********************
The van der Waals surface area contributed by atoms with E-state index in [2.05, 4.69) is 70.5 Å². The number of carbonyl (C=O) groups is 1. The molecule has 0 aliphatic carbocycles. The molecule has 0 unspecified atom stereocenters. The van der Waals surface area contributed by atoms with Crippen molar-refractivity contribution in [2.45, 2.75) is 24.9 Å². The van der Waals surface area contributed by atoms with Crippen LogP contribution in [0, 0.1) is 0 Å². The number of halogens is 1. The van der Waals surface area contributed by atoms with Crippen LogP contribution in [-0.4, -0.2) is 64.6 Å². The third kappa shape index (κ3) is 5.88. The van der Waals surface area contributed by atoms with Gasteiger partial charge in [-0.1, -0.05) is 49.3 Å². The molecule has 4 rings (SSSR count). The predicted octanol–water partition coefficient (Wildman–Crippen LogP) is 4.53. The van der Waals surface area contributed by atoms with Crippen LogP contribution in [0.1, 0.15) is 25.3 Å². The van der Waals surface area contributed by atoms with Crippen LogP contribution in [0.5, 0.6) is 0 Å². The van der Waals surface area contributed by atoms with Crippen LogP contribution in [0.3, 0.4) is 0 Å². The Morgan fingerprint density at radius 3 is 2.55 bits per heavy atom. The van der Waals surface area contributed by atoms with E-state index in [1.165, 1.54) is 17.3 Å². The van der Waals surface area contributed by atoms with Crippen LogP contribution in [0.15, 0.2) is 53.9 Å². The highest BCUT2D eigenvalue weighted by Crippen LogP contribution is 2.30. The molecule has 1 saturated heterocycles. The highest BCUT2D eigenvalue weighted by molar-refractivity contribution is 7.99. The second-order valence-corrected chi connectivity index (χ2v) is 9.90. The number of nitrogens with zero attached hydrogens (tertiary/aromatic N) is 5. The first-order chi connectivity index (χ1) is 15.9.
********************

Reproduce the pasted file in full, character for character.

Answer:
The van der Waals surface area contributed by atoms with E-state index in [2.05, 4.69) is 70.5 Å². The number of carbonyl (C=O) groups is 1. The molecule has 0 aliphatic carbocycles. The molecule has 0 unspecified atom stereocenters. The van der Waals surface area contributed by atoms with Crippen molar-refractivity contribution in [2.45, 2.75) is 24.9 Å². The van der Waals surface area contributed by atoms with Crippen LogP contribution in [0, 0.1) is 0 Å². The number of halogens is 1. The van der Waals surface area contributed by atoms with Crippen LogP contribution in [-0.4, -0.2) is 64.6 Å². The third kappa shape index (κ3) is 5.88. The van der Waals surface area contributed by atoms with Gasteiger partial charge in [-0.1, -0.05) is 49.3 Å². The molecule has 4 rings (SSSR count). The predicted octanol–water partition coefficient (Wildman–Crippen LogP) is 4.53. The van der Waals surface area contributed by atoms with Crippen LogP contribution in [0.1, 0.15) is 25.3 Å². The van der Waals surface area contributed by atoms with Crippen LogP contribution in [0.5, 0.6) is 0 Å². The van der Waals surface area contributed by atoms with Crippen LogP contribution in [0.3, 0.4) is 0 Å². The Morgan fingerprint density at radius 3 is 2.55 bits per heavy atom. The van der Waals surface area contributed by atoms with E-state index in [1.165, 1.54) is 17.3 Å². The van der Waals surface area contributed by atoms with Crippen LogP contribution in [0.15, 0.2) is 53.9 Å². The highest BCUT2D eigenvalue weighted by Crippen LogP contribution is 2.30. The molecule has 1 saturated heterocycles. The highest BCUT2D eigenvalue weighted by molar-refractivity contribution is 7.99. The second-order valence-corrected chi connectivity index (χ2v) is 9.90. The number of nitrogens with zero attached hydrogens (tertiary/aromatic N) is 5. The first-order chi connectivity index (χ1) is 15.9.